Only when you are happy with the paperwork, and contracts are agreed, should you make this known to your current firm. Prepare for the worst – even if a firm understands your reasons for leaving once the dust has settled, they might still react badly at the moment the news is broken. It’s always best not to burn bridges so make clear in your own mind how you are going to approach it, and what you will give as your reasons, and then stick to them. It is always advisable to focus on the positives of the firm you are moving to rather than the negatives of the place you are leaving, even if inside you are already popping the Champagne corks!

About us

Origin Legal International is a division of Origin Legal, one of the United Kingdom’s leading independent legal recruitment specialists. Formerly operating as Gladwin Law, the team has fifteen years’ experience of placing lawyers into senior level appointments in London and internationally. Divisional Head Jason Horobin was previously head of the International Private Practice division for a major Global legal recruitment agency before founding Gladwin Law in 2011 and subsequently merging the business into Origin Legal in 2015.

We are committed to providing a personalised, pro-active service to candidates and clients, offering genuine advice and consultation, rather than the commoditised target driven approach now often seen in our industry. Our model relies heavily on developing long-term working partnerships, and we know we have to earn these. We think we do the simple things better than most. We know our markets inside out, we are always responsive, our information is accurate and our approaches are discreet and professional. We do not assume that every Partner who contacts us has decided to move and we are happy to help with your fact-finding process with no obligations to take things further. Equally, if you have decided it is time for a change we will gladly meet you to discuss the market, options as we see them, and tell you a bit more about how we work.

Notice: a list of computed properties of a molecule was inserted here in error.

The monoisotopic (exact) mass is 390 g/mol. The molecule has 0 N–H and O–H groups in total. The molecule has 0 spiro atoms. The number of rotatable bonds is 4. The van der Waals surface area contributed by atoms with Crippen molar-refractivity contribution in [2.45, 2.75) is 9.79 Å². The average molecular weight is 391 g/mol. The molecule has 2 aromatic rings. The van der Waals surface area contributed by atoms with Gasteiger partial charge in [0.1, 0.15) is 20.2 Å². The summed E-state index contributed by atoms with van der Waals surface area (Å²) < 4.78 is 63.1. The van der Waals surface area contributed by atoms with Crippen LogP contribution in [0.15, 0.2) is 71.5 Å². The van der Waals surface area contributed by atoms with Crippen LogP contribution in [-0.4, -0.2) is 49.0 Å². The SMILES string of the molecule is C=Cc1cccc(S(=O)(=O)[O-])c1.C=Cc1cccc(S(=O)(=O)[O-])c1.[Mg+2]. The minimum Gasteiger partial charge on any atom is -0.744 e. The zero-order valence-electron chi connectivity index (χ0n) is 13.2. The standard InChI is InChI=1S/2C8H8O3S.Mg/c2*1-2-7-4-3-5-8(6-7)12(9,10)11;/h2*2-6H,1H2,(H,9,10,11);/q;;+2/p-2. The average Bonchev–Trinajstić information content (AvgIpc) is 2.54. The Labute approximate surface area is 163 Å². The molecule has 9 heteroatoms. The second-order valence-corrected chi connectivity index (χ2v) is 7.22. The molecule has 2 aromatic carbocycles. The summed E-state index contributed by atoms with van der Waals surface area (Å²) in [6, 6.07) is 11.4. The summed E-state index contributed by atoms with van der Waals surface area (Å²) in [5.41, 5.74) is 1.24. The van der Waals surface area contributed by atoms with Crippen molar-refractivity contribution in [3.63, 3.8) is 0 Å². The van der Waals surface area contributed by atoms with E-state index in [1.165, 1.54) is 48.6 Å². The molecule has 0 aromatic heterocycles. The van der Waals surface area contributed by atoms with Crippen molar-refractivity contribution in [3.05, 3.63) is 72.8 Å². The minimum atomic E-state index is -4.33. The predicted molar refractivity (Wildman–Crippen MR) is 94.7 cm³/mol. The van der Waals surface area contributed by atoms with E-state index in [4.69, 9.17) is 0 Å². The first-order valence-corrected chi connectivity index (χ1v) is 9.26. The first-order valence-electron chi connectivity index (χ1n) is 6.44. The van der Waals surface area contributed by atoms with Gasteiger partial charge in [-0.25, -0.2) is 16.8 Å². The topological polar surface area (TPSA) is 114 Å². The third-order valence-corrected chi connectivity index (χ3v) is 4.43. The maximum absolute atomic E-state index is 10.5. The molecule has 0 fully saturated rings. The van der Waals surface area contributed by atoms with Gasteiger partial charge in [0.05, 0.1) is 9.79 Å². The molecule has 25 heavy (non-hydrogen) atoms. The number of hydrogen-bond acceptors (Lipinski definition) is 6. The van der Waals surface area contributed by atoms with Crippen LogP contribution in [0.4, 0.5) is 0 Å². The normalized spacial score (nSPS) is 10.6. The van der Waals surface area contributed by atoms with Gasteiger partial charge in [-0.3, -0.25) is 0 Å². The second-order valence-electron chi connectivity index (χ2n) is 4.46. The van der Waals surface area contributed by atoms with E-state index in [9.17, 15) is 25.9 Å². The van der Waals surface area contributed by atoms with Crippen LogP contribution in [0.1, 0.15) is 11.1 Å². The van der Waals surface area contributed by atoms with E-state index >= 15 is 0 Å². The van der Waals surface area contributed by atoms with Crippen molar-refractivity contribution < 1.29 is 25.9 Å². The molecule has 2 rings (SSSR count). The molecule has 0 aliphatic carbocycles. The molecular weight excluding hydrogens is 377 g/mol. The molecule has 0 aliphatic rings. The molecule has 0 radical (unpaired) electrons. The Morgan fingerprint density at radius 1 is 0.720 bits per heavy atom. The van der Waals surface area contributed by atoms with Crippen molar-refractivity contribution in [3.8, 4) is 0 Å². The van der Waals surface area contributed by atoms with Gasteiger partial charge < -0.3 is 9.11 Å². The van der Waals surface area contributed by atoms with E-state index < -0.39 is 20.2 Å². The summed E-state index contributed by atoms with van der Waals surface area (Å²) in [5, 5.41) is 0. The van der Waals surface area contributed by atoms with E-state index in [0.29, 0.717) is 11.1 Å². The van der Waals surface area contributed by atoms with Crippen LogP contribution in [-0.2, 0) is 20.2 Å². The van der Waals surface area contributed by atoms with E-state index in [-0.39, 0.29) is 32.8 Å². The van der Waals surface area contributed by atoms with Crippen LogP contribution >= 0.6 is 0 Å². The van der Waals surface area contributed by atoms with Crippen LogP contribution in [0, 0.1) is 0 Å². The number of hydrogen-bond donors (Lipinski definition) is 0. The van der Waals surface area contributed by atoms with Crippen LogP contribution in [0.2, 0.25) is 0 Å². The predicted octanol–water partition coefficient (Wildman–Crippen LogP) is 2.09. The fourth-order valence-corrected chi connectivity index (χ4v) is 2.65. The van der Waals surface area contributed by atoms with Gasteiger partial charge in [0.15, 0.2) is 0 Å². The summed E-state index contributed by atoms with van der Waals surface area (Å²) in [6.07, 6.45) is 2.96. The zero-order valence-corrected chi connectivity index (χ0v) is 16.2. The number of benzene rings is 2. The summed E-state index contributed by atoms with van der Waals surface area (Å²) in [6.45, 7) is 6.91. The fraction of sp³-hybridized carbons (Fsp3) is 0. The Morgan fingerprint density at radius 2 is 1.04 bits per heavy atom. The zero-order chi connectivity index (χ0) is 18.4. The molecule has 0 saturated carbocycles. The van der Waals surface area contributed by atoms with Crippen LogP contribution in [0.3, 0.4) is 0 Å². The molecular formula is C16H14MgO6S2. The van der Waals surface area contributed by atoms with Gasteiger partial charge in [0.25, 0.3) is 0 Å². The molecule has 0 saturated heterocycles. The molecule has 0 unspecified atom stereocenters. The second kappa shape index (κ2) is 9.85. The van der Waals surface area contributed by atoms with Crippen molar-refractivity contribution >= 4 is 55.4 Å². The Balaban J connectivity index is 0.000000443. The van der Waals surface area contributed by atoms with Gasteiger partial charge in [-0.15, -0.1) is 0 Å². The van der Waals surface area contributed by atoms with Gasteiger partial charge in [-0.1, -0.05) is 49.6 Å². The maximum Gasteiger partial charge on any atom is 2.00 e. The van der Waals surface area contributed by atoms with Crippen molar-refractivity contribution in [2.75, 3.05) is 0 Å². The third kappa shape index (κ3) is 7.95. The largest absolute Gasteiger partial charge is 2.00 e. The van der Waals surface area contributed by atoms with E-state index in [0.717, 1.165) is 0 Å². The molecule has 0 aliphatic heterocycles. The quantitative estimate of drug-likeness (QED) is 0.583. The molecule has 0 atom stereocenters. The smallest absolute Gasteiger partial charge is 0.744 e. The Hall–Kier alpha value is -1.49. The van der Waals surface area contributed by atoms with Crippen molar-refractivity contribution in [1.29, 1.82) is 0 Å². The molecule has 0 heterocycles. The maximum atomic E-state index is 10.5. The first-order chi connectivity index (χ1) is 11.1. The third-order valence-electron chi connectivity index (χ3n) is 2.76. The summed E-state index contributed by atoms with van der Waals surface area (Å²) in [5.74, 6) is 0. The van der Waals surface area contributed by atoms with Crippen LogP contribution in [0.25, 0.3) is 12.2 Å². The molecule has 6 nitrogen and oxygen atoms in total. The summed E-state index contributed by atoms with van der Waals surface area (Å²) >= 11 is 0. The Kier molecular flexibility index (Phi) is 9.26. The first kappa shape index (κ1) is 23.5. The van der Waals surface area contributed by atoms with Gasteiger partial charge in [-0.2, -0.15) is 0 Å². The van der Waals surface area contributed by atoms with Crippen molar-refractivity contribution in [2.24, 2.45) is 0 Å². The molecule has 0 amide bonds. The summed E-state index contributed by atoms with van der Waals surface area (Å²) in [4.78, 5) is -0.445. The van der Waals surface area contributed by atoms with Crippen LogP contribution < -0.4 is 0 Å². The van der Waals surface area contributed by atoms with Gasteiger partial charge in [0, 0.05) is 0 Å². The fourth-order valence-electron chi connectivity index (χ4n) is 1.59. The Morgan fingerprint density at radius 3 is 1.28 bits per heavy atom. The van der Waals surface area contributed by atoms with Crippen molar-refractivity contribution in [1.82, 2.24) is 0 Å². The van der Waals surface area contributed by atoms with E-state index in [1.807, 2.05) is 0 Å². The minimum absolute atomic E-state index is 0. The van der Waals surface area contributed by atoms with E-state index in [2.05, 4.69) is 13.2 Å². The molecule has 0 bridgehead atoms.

Either way, please get in touch.

Contact Details

If you would like to send us a CV you can rest assured that it will be treated confidentially and never released without your advance approval. If you prefer to chat first, you can contact us any time on the details below:

Jason Horobin ddi. +44 (0)1206 233 514 [email protected]

Charlotte Hooper ddi. +44 (0)1206 233 515 [email protected]

Resources you may like

Summarise your experience and show how it fits the role with our CV Template

Summarise your experience and show how it fits the role with our NQ CV Template

When it comes to international recruitment, the option to interview over Skype, BlueJeans, or one of the many other online videoconference platforms.